"It's interesting stuff," she says. "But they've been very clever to limit this to a specific domain - reading comprehension."
Because the children have to answer a question using information in a specific passage of text, the software programmers can predict what keywords will appear in the text, which makes the computer's task relatively simple, she explains.
"There is a buzz word for this - 'expectation driven'. If there's a single model answer, it gives you a great deal to go on," Dr Wood says.
Professor Srihari accepts that the software cannot yet tackle an answer to a more ambiguous exam question.
"It's a much bigger problem to read arbitrary handwriting that you know nothing about," he says.
Professor Stephen Pulman at the University of Oxford has identified another potential pitfall in Professor Srihari's approach.
"You can't just look for keywords, because the student might have the right keywords in the wrong configuration, or they might use keywords equivalents," Professor Pulman says.
For instance, if a student is asked about World War 2, the keywords might include Churchill and Hitler. But it is not enough for the computer to identify those words - it would need to recognise the error in an essay that stated Churchill was the German leader and Hitler led the British.
It would also need to learn that "Prime Minister" or "The British Bulldog" are equivalent terms for "Churchill".
But Professor Pulman thinks software of this kind could have an application in the future. In 2003, his team developed computer software to mark typed responses in a GCSE biology exam.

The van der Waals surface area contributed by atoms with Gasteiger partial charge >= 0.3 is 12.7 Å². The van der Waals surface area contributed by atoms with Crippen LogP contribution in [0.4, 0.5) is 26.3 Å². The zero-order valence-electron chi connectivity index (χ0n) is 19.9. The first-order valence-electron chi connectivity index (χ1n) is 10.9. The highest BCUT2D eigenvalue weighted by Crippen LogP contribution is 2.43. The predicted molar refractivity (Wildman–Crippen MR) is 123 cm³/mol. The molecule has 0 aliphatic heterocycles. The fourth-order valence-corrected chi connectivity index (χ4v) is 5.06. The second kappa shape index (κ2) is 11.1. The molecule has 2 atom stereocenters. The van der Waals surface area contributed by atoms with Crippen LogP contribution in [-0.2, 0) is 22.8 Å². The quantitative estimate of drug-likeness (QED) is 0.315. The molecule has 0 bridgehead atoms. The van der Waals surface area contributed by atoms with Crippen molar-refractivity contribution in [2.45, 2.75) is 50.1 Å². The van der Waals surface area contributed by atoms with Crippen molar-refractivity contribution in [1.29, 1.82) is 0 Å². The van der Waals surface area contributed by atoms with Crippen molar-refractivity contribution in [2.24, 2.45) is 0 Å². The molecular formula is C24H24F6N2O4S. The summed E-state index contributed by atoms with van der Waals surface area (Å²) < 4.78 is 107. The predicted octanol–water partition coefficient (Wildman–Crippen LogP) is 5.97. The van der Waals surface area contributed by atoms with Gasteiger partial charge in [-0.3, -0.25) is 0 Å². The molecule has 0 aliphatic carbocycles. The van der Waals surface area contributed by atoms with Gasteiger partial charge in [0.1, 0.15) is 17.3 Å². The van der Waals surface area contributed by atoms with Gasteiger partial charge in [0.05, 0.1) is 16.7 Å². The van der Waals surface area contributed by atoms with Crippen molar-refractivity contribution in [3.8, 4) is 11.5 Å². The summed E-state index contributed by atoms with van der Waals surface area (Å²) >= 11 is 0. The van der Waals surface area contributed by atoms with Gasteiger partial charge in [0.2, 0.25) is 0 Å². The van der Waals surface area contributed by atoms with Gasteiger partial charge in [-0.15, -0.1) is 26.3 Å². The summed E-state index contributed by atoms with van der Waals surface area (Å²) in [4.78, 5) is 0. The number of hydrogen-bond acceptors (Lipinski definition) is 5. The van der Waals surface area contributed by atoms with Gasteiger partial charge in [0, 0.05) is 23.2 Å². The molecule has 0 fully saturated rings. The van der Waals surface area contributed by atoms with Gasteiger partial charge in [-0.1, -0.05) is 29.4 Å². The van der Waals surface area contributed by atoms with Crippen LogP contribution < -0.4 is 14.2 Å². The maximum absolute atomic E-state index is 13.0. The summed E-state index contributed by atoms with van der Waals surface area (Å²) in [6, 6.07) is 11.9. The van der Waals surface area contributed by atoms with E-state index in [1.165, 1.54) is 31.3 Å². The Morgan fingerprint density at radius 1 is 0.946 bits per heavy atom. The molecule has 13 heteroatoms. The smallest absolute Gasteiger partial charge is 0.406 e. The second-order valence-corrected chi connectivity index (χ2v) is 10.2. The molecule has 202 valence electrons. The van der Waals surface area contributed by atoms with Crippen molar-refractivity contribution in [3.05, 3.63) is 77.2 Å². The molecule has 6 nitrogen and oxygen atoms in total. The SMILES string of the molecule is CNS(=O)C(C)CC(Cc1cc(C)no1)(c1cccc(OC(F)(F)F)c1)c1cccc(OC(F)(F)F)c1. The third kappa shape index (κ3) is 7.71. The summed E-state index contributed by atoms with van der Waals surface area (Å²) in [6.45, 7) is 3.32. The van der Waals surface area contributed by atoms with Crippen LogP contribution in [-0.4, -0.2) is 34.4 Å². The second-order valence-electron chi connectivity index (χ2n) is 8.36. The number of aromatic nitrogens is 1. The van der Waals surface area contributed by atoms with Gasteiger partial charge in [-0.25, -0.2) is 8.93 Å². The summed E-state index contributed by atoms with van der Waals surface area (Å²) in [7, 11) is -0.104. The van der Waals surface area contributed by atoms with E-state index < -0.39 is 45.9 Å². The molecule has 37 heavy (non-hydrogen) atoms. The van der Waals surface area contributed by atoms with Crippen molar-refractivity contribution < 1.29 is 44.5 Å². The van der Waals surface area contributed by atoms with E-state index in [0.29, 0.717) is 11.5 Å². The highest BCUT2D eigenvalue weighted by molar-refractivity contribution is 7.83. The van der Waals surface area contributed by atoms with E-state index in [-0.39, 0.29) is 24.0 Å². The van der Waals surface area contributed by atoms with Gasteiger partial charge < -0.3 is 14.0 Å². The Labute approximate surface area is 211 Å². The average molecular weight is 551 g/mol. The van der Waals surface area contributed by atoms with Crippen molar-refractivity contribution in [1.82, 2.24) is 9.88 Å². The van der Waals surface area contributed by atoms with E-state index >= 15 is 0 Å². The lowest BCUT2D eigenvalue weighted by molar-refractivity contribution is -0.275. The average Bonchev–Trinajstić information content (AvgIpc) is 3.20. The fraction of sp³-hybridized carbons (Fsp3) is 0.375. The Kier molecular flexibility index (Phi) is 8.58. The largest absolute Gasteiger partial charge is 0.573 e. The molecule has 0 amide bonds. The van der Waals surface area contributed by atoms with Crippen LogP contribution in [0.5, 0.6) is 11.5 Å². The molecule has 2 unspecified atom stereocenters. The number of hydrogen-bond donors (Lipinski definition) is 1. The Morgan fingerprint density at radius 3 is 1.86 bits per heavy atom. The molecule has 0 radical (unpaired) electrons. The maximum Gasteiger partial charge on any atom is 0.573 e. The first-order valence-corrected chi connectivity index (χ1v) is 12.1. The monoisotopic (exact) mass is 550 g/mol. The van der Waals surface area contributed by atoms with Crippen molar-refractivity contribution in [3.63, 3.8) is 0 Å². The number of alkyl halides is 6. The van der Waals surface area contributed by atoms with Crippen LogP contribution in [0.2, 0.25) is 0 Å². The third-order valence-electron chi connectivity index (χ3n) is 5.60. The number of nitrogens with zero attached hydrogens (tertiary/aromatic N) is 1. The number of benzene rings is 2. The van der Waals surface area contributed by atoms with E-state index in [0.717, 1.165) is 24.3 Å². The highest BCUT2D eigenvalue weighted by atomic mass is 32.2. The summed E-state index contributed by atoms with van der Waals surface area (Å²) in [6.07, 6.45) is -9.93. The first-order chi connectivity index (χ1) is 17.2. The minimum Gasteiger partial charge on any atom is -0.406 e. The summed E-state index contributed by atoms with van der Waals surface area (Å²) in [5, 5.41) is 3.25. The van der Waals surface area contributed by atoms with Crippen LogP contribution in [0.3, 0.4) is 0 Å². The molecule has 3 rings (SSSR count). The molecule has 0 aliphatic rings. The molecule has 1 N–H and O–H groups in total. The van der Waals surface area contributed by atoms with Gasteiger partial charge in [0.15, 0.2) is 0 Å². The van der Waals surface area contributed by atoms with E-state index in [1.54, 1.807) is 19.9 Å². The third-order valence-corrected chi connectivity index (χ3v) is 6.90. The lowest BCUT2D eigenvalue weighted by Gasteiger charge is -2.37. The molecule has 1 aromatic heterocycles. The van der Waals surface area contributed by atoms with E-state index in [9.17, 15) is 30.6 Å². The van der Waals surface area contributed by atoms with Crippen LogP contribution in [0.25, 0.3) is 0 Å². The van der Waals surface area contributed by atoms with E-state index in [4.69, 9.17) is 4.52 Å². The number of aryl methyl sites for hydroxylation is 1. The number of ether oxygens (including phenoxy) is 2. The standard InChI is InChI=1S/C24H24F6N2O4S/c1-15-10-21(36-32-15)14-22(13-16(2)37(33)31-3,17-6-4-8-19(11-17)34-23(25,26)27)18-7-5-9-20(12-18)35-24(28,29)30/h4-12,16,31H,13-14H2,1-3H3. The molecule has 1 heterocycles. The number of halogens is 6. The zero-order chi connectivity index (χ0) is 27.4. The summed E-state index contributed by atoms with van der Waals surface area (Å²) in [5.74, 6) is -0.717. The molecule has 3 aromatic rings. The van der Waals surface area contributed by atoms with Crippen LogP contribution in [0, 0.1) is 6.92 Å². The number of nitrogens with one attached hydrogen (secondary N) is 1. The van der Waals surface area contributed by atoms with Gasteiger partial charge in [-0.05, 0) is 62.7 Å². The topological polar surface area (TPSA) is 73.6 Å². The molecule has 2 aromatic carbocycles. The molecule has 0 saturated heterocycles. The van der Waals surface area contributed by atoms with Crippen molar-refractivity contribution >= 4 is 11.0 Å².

"We tried to persuade the exam boards to take up the technology, but people are resistant to having a computer determine how well they did in an exam," he says.
A spokesman at the Oxford, Cambridge and RSA (OCR) exam board agrees. "We're reluctant to take human markers out of the process. But that's not to say the technology won't have reached a useable stage in the future."
But Professor Srihari thinks that these arguments underestimate the benefits his technology could have for teachers today.
"One of the most mundane things teachers have to do is grade pieces of writing," he says. "In large volumes, marking isn't enjoyable."
Alison Smith, head of the English Department at Millom School, Cumbria, is willing to concede the point, but she stresses that marking is an important aspect of teaching nonetheless.
"Most examiners who are current teachers do it partly because it gives them information that they can use with their own classes," Miss Smith says.
"I've been an examiner for five years because it makes me a better teacher."
Even if the technology improves, it is unlikely that there will be a clamour to use it for nationwide exams, Miss Smith thinks.
"If your chances of going to university rested on grades, you'd want a human examiner."
Professor Srihari is still at an early stage of his research, and he hopes there will be improvements in software accuracy in the future. Until that happens, GCSE examiners must continue to sacrifice their summer holidays to hours of marking.
Three BBC journalists provided written answers to the question - How was Martha Washington's role as First Lady different from that of Eleanor Roosevelt? - after reading the accompanying text.
Our handwritten answers were sent to Professor Srihari and the computer marked the responses.
The grades covered the entire range from the highest grade six to the lowest grade one.
A grade one answer is "brief, repetitive, and shows minimal understanding of the text" according to the computer's marking scheme.
So have standards fallen at the BBC?
"Some of the words in the answers weren't recognised," explains Professor Srihari. "Perhaps because they were not in the computer's dictionary."